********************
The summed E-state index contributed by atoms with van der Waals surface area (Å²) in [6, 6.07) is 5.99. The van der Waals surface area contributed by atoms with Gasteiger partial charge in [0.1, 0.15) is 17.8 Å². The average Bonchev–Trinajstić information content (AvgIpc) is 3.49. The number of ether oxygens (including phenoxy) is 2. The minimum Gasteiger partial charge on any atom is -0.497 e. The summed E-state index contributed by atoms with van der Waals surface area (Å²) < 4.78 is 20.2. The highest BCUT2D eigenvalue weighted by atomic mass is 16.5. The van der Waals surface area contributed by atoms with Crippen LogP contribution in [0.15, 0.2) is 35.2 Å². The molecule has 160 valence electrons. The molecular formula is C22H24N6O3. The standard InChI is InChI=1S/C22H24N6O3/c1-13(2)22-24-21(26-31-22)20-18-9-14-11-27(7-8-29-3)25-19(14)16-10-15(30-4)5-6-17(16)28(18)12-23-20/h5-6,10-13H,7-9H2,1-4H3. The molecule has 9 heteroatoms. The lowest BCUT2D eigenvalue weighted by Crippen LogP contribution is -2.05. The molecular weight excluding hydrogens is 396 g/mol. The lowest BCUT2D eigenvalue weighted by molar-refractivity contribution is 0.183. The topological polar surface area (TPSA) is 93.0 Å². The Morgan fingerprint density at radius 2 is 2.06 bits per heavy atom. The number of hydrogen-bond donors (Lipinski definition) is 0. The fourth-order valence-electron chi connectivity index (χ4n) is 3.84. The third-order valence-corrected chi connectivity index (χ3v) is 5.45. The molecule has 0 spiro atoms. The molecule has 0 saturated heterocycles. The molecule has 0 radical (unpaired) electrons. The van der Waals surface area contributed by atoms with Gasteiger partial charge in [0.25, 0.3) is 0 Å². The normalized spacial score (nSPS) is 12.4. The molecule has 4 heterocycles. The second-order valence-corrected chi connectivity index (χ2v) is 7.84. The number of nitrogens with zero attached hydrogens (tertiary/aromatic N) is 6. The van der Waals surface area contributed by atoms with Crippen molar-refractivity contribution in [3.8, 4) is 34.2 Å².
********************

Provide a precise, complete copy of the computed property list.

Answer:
The summed E-state index contributed by atoms with van der Waals surface area (Å²) in [6, 6.07) is 5.99. The van der Waals surface area contributed by atoms with Gasteiger partial charge in [0.1, 0.15) is 17.8 Å². The average Bonchev–Trinajstić information content (AvgIpc) is 3.49. The number of ether oxygens (including phenoxy) is 2. The minimum Gasteiger partial charge on any atom is -0.497 e. The summed E-state index contributed by atoms with van der Waals surface area (Å²) < 4.78 is 20.2. The highest BCUT2D eigenvalue weighted by atomic mass is 16.5. The van der Waals surface area contributed by atoms with Crippen LogP contribution in [0.15, 0.2) is 35.2 Å². The molecule has 160 valence electrons. The molecular formula is C22H24N6O3. The standard InChI is InChI=1S/C22H24N6O3/c1-13(2)22-24-21(26-31-22)20-18-9-14-11-27(7-8-29-3)25-19(14)16-10-15(30-4)5-6-17(16)28(18)12-23-20/h5-6,10-13H,7-9H2,1-4H3. The molecule has 9 heteroatoms. The lowest BCUT2D eigenvalue weighted by Crippen LogP contribution is -2.05. The molecular weight excluding hydrogens is 396 g/mol. The lowest BCUT2D eigenvalue weighted by molar-refractivity contribution is 0.183. The topological polar surface area (TPSA) is 93.0 Å². The Morgan fingerprint density at radius 2 is 2.06 bits per heavy atom. The number of hydrogen-bond donors (Lipinski definition) is 0. The fourth-order valence-electron chi connectivity index (χ4n) is 3.84. The third-order valence-corrected chi connectivity index (χ3v) is 5.45. The molecule has 0 spiro atoms. The molecule has 0 saturated heterocycles. The molecule has 0 radical (unpaired) electrons. The van der Waals surface area contributed by atoms with Gasteiger partial charge in [0.25, 0.3) is 0 Å². The normalized spacial score (nSPS) is 12.4. The molecule has 4 heterocycles. The second-order valence-corrected chi connectivity index (χ2v) is 7.84. The number of nitrogens with zero attached hydrogens (tertiary/aromatic N) is 6. The van der Waals surface area contributed by atoms with Crippen molar-refractivity contribution in [3.8, 4) is 34.2 Å².